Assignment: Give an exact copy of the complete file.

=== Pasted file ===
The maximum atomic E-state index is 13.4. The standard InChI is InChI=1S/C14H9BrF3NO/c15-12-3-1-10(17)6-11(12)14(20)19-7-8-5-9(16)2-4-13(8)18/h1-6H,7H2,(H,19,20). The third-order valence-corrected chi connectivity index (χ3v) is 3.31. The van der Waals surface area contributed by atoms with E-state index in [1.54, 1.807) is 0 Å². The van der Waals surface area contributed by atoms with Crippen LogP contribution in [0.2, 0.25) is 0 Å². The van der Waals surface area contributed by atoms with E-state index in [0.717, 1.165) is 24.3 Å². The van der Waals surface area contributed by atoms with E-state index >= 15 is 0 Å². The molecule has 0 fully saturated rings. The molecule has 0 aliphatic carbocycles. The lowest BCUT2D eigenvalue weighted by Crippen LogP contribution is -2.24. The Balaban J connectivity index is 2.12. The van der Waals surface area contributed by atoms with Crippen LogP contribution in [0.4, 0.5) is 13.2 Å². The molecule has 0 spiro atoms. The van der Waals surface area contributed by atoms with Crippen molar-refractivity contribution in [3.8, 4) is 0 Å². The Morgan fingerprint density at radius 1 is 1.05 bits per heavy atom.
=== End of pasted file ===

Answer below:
The maximum atomic E-state index is 13.4. The standard InChI is InChI=1S/C14H9BrF3NO/c15-12-3-1-10(17)6-11(12)14(20)19-7-8-5-9(16)2-4-13(8)18/h1-6H,7H2,(H,19,20). The third-order valence-corrected chi connectivity index (χ3v) is 3.31. The van der Waals surface area contributed by atoms with E-state index in [1.54, 1.807) is 0 Å². The van der Waals surface area contributed by atoms with Crippen LogP contribution in [0.2, 0.25) is 0 Å². The van der Waals surface area contributed by atoms with E-state index in [0.717, 1.165) is 24.3 Å². The van der Waals surface area contributed by atoms with E-state index >= 15 is 0 Å². The molecule has 0 fully saturated rings. The molecule has 0 aliphatic carbocycles. The lowest BCUT2D eigenvalue weighted by Crippen LogP contribution is -2.24. The Balaban J connectivity index is 2.12. The van der Waals surface area contributed by atoms with Crippen LogP contribution in [0.4, 0.5) is 13.2 Å². The molecule has 0 spiro atoms. The van der Waals surface area contributed by atoms with Crippen molar-refractivity contribution in [3.8, 4) is 0 Å². The Morgan fingerprint density at radius 1 is 1.05 bits per heavy atom.